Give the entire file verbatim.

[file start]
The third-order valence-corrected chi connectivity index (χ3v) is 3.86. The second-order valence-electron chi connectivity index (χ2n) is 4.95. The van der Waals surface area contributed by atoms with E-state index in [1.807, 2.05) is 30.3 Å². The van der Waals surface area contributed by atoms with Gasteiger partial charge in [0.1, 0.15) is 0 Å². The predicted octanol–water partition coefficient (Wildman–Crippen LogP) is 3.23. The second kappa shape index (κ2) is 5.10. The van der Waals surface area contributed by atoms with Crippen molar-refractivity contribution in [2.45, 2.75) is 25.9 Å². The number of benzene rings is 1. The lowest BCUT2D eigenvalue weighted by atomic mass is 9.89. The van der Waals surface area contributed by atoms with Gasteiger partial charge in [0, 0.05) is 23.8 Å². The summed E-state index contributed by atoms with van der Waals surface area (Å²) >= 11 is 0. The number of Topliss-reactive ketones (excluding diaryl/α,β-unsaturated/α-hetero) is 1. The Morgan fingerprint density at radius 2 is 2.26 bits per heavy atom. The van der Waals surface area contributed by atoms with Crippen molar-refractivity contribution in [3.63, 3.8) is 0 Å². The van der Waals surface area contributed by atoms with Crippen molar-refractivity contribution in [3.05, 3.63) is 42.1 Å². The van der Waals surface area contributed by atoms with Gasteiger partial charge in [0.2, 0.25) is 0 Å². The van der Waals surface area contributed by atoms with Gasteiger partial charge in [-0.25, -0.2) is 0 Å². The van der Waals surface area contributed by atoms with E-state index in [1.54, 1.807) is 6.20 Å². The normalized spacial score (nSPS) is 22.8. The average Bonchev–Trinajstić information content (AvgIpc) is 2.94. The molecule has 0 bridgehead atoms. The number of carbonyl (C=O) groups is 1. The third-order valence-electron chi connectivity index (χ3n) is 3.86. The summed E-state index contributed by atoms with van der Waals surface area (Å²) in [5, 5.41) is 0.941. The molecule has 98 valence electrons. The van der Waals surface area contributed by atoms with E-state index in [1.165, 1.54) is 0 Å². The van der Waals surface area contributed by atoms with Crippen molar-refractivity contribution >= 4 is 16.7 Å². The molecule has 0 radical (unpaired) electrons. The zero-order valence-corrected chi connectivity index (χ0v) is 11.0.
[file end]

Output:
The third-order valence-corrected chi connectivity index (χ3v) is 3.86. The second-order valence-electron chi connectivity index (χ2n) is 4.95. The van der Waals surface area contributed by atoms with E-state index in [1.807, 2.05) is 30.3 Å². The van der Waals surface area contributed by atoms with Gasteiger partial charge in [0.1, 0.15) is 0 Å². The predicted octanol–water partition coefficient (Wildman–Crippen LogP) is 3.23. The second kappa shape index (κ2) is 5.10. The van der Waals surface area contributed by atoms with Crippen molar-refractivity contribution in [2.45, 2.75) is 25.9 Å². The number of benzene rings is 1. The lowest BCUT2D eigenvalue weighted by atomic mass is 9.89. The van der Waals surface area contributed by atoms with Gasteiger partial charge in [0, 0.05) is 23.8 Å². The summed E-state index contributed by atoms with van der Waals surface area (Å²) >= 11 is 0. The number of Topliss-reactive ketones (excluding diaryl/α,β-unsaturated/α-hetero) is 1. The Morgan fingerprint density at radius 2 is 2.26 bits per heavy atom. The van der Waals surface area contributed by atoms with Crippen molar-refractivity contribution in [3.63, 3.8) is 0 Å². The van der Waals surface area contributed by atoms with Crippen molar-refractivity contribution in [3.05, 3.63) is 42.1 Å². The van der Waals surface area contributed by atoms with Gasteiger partial charge in [0.2, 0.25) is 0 Å². The van der Waals surface area contributed by atoms with Gasteiger partial charge in [-0.25, -0.2) is 0 Å². The van der Waals surface area contributed by atoms with E-state index in [1.54, 1.807) is 6.20 Å². The normalized spacial score (nSPS) is 22.8. The average Bonchev–Trinajstić information content (AvgIpc) is 2.94. The molecule has 0 bridgehead atoms. The number of carbonyl (C=O) groups is 1. The third-order valence-electron chi connectivity index (χ3n) is 3.86. The summed E-state index contributed by atoms with van der Waals surface area (Å²) in [5, 5.41) is 0.941. The molecule has 98 valence electrons. The van der Waals surface area contributed by atoms with E-state index in [1.165, 1.54) is 0 Å². The van der Waals surface area contributed by atoms with Crippen molar-refractivity contribution >= 4 is 16.7 Å². The molecule has 0 radical (unpaired) electrons. The zero-order valence-corrected chi connectivity index (χ0v) is 11.0.